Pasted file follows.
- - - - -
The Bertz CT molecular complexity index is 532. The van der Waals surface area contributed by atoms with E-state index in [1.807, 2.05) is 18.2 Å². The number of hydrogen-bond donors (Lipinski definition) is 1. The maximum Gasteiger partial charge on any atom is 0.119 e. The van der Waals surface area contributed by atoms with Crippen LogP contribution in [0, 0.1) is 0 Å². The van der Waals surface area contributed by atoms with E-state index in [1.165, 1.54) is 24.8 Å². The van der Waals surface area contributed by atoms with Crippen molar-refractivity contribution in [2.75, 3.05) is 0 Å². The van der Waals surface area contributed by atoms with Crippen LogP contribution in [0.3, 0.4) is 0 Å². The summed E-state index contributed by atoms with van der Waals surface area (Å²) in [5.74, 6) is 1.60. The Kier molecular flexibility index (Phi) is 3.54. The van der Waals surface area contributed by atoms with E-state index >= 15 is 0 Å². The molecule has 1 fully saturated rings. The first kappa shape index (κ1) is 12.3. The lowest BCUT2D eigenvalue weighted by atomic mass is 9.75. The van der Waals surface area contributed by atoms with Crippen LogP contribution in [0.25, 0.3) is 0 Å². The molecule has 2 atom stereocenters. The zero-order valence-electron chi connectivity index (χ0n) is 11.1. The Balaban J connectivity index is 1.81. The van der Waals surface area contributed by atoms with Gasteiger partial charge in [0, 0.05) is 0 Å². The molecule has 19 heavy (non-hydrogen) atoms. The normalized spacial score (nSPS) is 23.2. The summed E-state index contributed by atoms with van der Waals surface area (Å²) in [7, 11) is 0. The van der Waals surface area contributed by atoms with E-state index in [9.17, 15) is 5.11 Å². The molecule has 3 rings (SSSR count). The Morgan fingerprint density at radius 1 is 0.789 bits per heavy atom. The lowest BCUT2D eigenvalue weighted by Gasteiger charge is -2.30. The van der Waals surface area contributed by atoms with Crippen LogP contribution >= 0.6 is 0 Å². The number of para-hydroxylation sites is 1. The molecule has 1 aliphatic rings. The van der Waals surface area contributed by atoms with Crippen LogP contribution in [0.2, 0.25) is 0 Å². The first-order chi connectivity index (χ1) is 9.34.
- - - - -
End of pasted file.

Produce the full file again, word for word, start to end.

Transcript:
The Bertz CT molecular complexity index is 532. The van der Waals surface area contributed by atoms with E-state index in [1.807, 2.05) is 18.2 Å². The number of hydrogen-bond donors (Lipinski definition) is 1. The maximum Gasteiger partial charge on any atom is 0.119 e. The van der Waals surface area contributed by atoms with Crippen LogP contribution in [0, 0.1) is 0 Å². The van der Waals surface area contributed by atoms with E-state index in [1.165, 1.54) is 24.8 Å². The van der Waals surface area contributed by atoms with Crippen molar-refractivity contribution in [2.75, 3.05) is 0 Å². The van der Waals surface area contributed by atoms with Crippen LogP contribution in [0.3, 0.4) is 0 Å². The summed E-state index contributed by atoms with van der Waals surface area (Å²) in [5.74, 6) is 1.60. The Kier molecular flexibility index (Phi) is 3.54. The van der Waals surface area contributed by atoms with E-state index >= 15 is 0 Å². The molecule has 1 fully saturated rings. The first kappa shape index (κ1) is 12.3. The lowest BCUT2D eigenvalue weighted by atomic mass is 9.75. The van der Waals surface area contributed by atoms with Crippen LogP contribution in [0.25, 0.3) is 0 Å². The molecule has 2 atom stereocenters. The zero-order valence-electron chi connectivity index (χ0n) is 11.1. The Balaban J connectivity index is 1.81. The van der Waals surface area contributed by atoms with Gasteiger partial charge in [0, 0.05) is 0 Å². The molecule has 19 heavy (non-hydrogen) atoms. The normalized spacial score (nSPS) is 23.2. The summed E-state index contributed by atoms with van der Waals surface area (Å²) in [7, 11) is 0. The van der Waals surface area contributed by atoms with E-state index in [9.17, 15) is 5.11 Å². The molecule has 3 rings (SSSR count). The Morgan fingerprint density at radius 1 is 0.789 bits per heavy atom. The lowest BCUT2D eigenvalue weighted by Gasteiger charge is -2.30. The van der Waals surface area contributed by atoms with Crippen LogP contribution >= 0.6 is 0 Å². The number of para-hydroxylation sites is 1. The molecule has 1 aliphatic rings. The van der Waals surface area contributed by atoms with Crippen LogP contribution in [0.2, 0.25) is 0 Å². The first-order chi connectivity index (χ1) is 9.34.